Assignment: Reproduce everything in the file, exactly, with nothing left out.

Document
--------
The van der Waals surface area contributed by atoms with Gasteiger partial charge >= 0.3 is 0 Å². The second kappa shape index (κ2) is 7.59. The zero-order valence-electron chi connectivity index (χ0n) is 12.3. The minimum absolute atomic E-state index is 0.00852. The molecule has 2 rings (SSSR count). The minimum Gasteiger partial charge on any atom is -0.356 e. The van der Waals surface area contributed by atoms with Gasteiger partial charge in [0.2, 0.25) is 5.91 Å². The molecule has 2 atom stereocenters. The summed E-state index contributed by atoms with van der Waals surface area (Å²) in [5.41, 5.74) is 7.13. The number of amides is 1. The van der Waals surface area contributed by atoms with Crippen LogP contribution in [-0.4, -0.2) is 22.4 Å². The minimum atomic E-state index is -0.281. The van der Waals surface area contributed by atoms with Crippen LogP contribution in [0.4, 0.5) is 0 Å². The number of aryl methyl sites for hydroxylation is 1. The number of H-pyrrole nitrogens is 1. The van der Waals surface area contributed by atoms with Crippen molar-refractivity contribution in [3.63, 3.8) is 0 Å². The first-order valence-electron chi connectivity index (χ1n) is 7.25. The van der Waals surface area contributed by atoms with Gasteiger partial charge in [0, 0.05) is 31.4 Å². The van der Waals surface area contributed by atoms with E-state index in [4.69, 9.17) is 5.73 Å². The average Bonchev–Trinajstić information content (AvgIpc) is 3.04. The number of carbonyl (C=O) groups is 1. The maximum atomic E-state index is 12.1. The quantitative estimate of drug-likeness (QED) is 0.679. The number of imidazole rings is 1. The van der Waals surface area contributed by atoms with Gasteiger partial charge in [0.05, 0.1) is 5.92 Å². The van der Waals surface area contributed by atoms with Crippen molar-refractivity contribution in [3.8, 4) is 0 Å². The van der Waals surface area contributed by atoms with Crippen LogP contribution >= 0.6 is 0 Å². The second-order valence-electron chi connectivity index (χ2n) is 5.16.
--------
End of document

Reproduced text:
The van der Waals surface area contributed by atoms with Gasteiger partial charge >= 0.3 is 0 Å². The second kappa shape index (κ2) is 7.59. The zero-order valence-electron chi connectivity index (χ0n) is 12.3. The minimum absolute atomic E-state index is 0.00852. The molecule has 2 rings (SSSR count). The minimum Gasteiger partial charge on any atom is -0.356 e. The van der Waals surface area contributed by atoms with Gasteiger partial charge in [0.2, 0.25) is 5.91 Å². The molecule has 2 atom stereocenters. The summed E-state index contributed by atoms with van der Waals surface area (Å²) in [5.41, 5.74) is 7.13. The number of amides is 1. The van der Waals surface area contributed by atoms with Crippen LogP contribution in [-0.4, -0.2) is 22.4 Å². The minimum atomic E-state index is -0.281. The van der Waals surface area contributed by atoms with Crippen LogP contribution in [0.4, 0.5) is 0 Å². The number of aryl methyl sites for hydroxylation is 1. The number of H-pyrrole nitrogens is 1. The van der Waals surface area contributed by atoms with Crippen molar-refractivity contribution in [3.63, 3.8) is 0 Å². The first-order valence-electron chi connectivity index (χ1n) is 7.25. The van der Waals surface area contributed by atoms with Gasteiger partial charge in [0, 0.05) is 31.4 Å². The van der Waals surface area contributed by atoms with E-state index in [4.69, 9.17) is 5.73 Å². The average Bonchev–Trinajstić information content (AvgIpc) is 3.04. The number of carbonyl (C=O) groups is 1. The maximum atomic E-state index is 12.1. The quantitative estimate of drug-likeness (QED) is 0.679. The number of imidazole rings is 1. The van der Waals surface area contributed by atoms with Gasteiger partial charge in [0.05, 0.1) is 5.92 Å². The van der Waals surface area contributed by atoms with Crippen molar-refractivity contribution in [3.8, 4) is 0 Å². The van der Waals surface area contributed by atoms with Crippen LogP contribution >= 0.6 is 0 Å². The second-order valence-electron chi connectivity index (χ2n) is 5.16.